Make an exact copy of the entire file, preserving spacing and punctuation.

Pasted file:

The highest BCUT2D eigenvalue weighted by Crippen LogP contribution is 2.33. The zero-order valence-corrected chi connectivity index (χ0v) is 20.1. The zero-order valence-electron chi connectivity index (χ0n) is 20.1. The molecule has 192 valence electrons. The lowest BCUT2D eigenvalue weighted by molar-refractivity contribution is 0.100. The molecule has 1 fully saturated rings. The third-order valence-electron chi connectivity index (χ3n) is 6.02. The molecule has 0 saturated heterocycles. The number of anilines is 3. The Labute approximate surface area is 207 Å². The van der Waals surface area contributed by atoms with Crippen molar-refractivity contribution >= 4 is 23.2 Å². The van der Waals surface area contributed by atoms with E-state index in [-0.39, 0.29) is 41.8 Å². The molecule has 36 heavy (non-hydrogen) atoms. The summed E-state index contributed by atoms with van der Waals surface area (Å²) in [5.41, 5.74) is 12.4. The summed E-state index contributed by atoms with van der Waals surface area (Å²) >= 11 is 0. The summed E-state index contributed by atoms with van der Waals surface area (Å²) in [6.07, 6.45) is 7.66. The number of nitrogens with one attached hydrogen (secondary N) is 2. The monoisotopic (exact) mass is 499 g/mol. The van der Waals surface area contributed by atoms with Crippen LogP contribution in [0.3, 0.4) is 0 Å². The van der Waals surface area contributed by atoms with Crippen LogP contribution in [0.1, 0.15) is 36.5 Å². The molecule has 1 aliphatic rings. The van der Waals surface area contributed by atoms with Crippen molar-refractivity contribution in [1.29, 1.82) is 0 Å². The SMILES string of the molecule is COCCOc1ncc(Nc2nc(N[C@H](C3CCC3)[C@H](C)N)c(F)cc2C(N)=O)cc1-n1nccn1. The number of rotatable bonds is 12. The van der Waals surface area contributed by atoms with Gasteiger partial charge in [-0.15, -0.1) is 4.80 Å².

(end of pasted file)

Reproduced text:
The highest BCUT2D eigenvalue weighted by Crippen LogP contribution is 2.33. The zero-order valence-corrected chi connectivity index (χ0v) is 20.1. The zero-order valence-electron chi connectivity index (χ0n) is 20.1. The molecule has 192 valence electrons. The lowest BCUT2D eigenvalue weighted by molar-refractivity contribution is 0.100. The molecule has 1 fully saturated rings. The third-order valence-electron chi connectivity index (χ3n) is 6.02. The molecule has 0 saturated heterocycles. The number of anilines is 3. The Labute approximate surface area is 207 Å². The van der Waals surface area contributed by atoms with Crippen molar-refractivity contribution >= 4 is 23.2 Å². The van der Waals surface area contributed by atoms with E-state index in [-0.39, 0.29) is 41.8 Å². The molecule has 36 heavy (non-hydrogen) atoms. The summed E-state index contributed by atoms with van der Waals surface area (Å²) in [5.41, 5.74) is 12.4. The summed E-state index contributed by atoms with van der Waals surface area (Å²) >= 11 is 0. The summed E-state index contributed by atoms with van der Waals surface area (Å²) in [6.07, 6.45) is 7.66. The number of nitrogens with one attached hydrogen (secondary N) is 2. The monoisotopic (exact) mass is 499 g/mol. The van der Waals surface area contributed by atoms with Crippen LogP contribution in [0.3, 0.4) is 0 Å². The van der Waals surface area contributed by atoms with Crippen LogP contribution in [0.1, 0.15) is 36.5 Å². The molecule has 1 aliphatic rings. The van der Waals surface area contributed by atoms with Crippen molar-refractivity contribution in [1.29, 1.82) is 0 Å². The SMILES string of the molecule is COCCOc1ncc(Nc2nc(N[C@H](C3CCC3)[C@H](C)N)c(F)cc2C(N)=O)cc1-n1nccn1. The number of rotatable bonds is 12. The van der Waals surface area contributed by atoms with Gasteiger partial charge in [-0.15, -0.1) is 4.80 Å².